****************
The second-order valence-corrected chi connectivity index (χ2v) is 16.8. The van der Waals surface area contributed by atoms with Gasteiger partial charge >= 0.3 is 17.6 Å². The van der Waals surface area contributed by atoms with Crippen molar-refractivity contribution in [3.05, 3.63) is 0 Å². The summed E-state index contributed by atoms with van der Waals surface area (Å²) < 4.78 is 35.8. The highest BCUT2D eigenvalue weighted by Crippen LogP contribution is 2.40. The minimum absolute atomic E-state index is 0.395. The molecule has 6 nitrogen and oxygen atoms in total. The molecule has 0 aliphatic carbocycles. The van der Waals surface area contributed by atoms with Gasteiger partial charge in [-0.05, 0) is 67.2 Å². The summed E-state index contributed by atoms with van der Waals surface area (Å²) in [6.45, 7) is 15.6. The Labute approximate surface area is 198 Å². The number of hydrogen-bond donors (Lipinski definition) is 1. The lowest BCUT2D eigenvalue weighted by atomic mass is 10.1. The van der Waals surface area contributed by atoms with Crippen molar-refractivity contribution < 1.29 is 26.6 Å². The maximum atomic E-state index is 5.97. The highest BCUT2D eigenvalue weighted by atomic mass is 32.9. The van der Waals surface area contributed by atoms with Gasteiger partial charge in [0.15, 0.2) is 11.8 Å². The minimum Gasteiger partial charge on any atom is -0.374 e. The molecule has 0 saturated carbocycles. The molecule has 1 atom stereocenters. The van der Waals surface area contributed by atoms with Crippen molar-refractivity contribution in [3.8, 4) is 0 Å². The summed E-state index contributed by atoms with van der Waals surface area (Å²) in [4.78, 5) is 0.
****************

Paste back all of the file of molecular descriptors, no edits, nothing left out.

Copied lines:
The second-order valence-corrected chi connectivity index (χ2v) is 16.8. The van der Waals surface area contributed by atoms with Gasteiger partial charge >= 0.3 is 17.6 Å². The van der Waals surface area contributed by atoms with Crippen molar-refractivity contribution in [3.05, 3.63) is 0 Å². The summed E-state index contributed by atoms with van der Waals surface area (Å²) < 4.78 is 35.8. The highest BCUT2D eigenvalue weighted by Crippen LogP contribution is 2.40. The minimum absolute atomic E-state index is 0.395. The molecule has 6 nitrogen and oxygen atoms in total. The molecule has 0 aliphatic carbocycles. The van der Waals surface area contributed by atoms with Gasteiger partial charge in [-0.05, 0) is 67.2 Å². The summed E-state index contributed by atoms with van der Waals surface area (Å²) in [6.45, 7) is 15.6. The Labute approximate surface area is 198 Å². The number of hydrogen-bond donors (Lipinski definition) is 1. The lowest BCUT2D eigenvalue weighted by atomic mass is 10.1. The van der Waals surface area contributed by atoms with Crippen molar-refractivity contribution < 1.29 is 26.6 Å². The maximum atomic E-state index is 5.97. The highest BCUT2D eigenvalue weighted by atomic mass is 32.9. The van der Waals surface area contributed by atoms with Gasteiger partial charge in [0.15, 0.2) is 11.8 Å². The minimum Gasteiger partial charge on any atom is -0.374 e. The molecule has 0 saturated carbocycles. The molecule has 1 atom stereocenters. The van der Waals surface area contributed by atoms with Crippen molar-refractivity contribution in [3.8, 4) is 0 Å². The summed E-state index contributed by atoms with van der Waals surface area (Å²) in [4.78, 5) is 0.